Needham Community Council's Sandy Robinson to Speak at Immigration Public Forum, Nov. 29
For years, immigration rights have been in the national headlines, but here in Needham there is also a reason to think, and talk, about how immigration issues affect our community. Needham residents will have a chance to do just that on Thursday, November 29th when “Immigration: Why Should Our Community Care?” will be presented from 7:30 – 9:30 pm at the Broadmeadow School. The program is co-sponsored by the Needham Area Immigration Justice Task Force and the League of Women Voters of Needham with invited speakers Eva Millona, Executive Director of the Massachusetts Immigrant and Refugee Advocacy Coalition; Sandy Robinson, Executive Director of the Needham Community Council; and two students from the Student Immigrant Movement [SIM].
The Needham Community Council offers free English as a 2nd Language [ESL] tutoring for adults. Robinson notes that children learn English in school, but adults often have fewer options. Trained volunteer tutors are paired with students interested in improving their English; they may work 1 on 1 and/or be part of a conversation group and typically meet once a week. In the past 8 years that Robinson has been the Council’s Executive Director she has seen a significant increase in requests from immigrant families, approximately 10% per year. The Council began a single conversation group several years and ago and now offers 5 groups each week. Robinson attributes this increase to both the development of new programs as well as the Council’s improved outreach to promote their programs. The ESL Program is not based on financial need. Robinson points out, however, that “need” takes on a complex definition when considered in the context of the Needham community. “People have lots of needs,” says Robinson, “This includes loneliness and isolation, and thus the Council’s role in addressing these needs is important."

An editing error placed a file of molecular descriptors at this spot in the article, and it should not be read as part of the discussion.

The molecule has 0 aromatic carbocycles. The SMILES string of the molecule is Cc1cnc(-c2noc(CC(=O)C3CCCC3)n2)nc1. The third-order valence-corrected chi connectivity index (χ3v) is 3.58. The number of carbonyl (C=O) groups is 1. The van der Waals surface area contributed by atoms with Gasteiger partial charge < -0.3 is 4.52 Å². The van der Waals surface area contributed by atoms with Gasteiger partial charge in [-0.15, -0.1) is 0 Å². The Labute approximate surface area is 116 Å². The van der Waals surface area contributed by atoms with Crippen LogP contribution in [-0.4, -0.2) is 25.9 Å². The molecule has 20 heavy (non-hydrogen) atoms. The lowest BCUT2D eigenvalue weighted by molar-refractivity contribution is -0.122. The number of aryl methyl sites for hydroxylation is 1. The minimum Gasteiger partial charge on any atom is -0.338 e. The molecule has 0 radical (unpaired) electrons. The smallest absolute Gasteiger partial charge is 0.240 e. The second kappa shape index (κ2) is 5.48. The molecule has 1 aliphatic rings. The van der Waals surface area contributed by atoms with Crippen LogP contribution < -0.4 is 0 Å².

In addition to their ESL Program the Council provides a food pantry for Needham residents with financial limitations, and Robinson explained that quite a few of the immigrant families in Needham are or have been customers of the food pantry. She notes that some families arrive in Needham with very few resources and need support for a long time, while others may come with education and a professional background but find themselves either unemployed or underemployed - they utilize the food pantry until they can improve their position and make a living wage.
At the start of the Council’s ESL program, Robinson notes that Needham’s immigrant population was mostly Russian. “Now we are seeing families from all over the world…we are seeing many Asian families with elders who are arriving to join their previously established families, and we have long-time residents with children who have lived or worked abroad, met and married someone, and returned with them to Needham.”
Robinson says that the world has become a smaller place. Without the ability to communicate it is hard for new immigrants to become part of a group, to food shop, to be part of the community. “My aim” says Robinson “is to be sure that people throughout our community are part of it, are treated with dignity, and able to get the basic services that everyone needs. We meet people on a human level. And, we, in turn, all benefit from the many riches brought to our community by immigrant families – music, art and many other skill sets.
Attend the public forum on November 29th to hear more and to participate in an audience question-answer session.